Elective unit (Min. No. 8)
1st semester: Tuesday evening
Cross listed as Spirituality DS9322Y
Karl Rahner is often quoted as saying that: “In the days ahead, you will either be a mystic or nothing at all.” In this unit students will explore the importance of this assertion through an investigation of mystical traditions throughout Christian history. These investigations will begin and end with attempts to define what is meant by mysticism and lead to a discussion of the contemporary importance of the mystic for the future flourishing of the Christian message and practice in the World today.
PREREQUSITES 18 points in DS or CH
Upon successful completion of this unit, it is expected that students will be able to:
1. articulate a definition of Christian mysticism and the role of the mystic
2. develop the ability to interpret writings within the Christian mystical tradition
3. demonstrate an understanding of the role of the mystic in the Church’s self-understanding
4. critically analyze ways in which a mystical posture can be integrated into the life of the church
5. critically assess the role of mysticism in the Church’s life today and for the future
10 tutorial papers 200 words each (50%); essay 4000 words (50%)
BIBLIOGRAPHY *set texts recommended for purchase
Classics in Western Spirituality New York: Paulist Press: John Cassian, Gregory of Nyssa, Origen, Bernard of Clairvaux, Hildegard of Bingen, Meister Eckhart, Mecthild of Hackeborn, Julian of Norwich, The Cloud of Unknowing, Bonaventure.
Clément, Olivier. The Roots of Christian Mysticism: Texts from the Patristic Era with Commentary. 2nd ed. New York: New City Press, 2013.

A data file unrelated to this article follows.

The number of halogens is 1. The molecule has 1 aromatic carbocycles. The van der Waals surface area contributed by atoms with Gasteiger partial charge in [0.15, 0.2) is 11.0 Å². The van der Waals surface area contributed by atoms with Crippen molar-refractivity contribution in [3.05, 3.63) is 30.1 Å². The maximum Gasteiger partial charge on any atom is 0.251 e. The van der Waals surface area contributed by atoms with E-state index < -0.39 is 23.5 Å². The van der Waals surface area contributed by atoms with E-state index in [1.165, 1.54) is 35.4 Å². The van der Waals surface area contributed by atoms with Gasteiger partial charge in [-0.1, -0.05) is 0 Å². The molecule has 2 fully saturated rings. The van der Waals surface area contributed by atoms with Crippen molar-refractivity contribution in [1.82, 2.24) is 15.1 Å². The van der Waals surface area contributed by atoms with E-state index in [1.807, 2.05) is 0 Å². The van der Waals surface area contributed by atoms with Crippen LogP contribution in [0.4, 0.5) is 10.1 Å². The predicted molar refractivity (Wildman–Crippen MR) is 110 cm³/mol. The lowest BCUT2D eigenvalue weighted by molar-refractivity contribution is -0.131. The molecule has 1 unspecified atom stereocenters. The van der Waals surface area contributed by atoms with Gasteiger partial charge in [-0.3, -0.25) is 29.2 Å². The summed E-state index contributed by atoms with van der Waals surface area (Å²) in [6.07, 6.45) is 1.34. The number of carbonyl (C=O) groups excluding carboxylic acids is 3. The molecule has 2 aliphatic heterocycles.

Edwards, Denis. The God Evolution. New York: Paulist Press, 1999.
Hollywood, Amy. Sensible Ecstasy: Mysticism, Sexual Difference, and the Demands of History. Chicago, IL: University of Chicago Press, 2002.
King, Ursula. Christian Mystics: Their Lives and Legacies throughout the Ages. London: Routledge, 2004.
McGinn, Bernard. The Presence of God. 4 Vols, London: SCM, 1992–2007. Vol. 1, The Foundations of Mysticism: Origins to the Fifth Century (1992); Vol. 2, The Growth of Mysticism (1994); Vol. 3, The Flowering of Mysticism: Men and Women in the New Mysticism (1200–1350) (1998); Vol. 4, The Harvest of Mysticism in Medieval Germany (1300–1500) (2007).
Merton, Thomas. New Seeds of Contemplation. Reprint. New York: New Directions, 2007.
Underhill, Evelyn. Mysticism: A Study in the Nature and Development of Man’s Spiritual Consciousness. Mineola, NY: Dover, 2002.
Weeks, Andrew. German Mysticism from Hildegard of Bingen to Ludwig Wittgenstein: A Literary and Intellectual History. Albany, NY: State University of New York Press, 1993.
Lecturer: CARMEL POSA SGS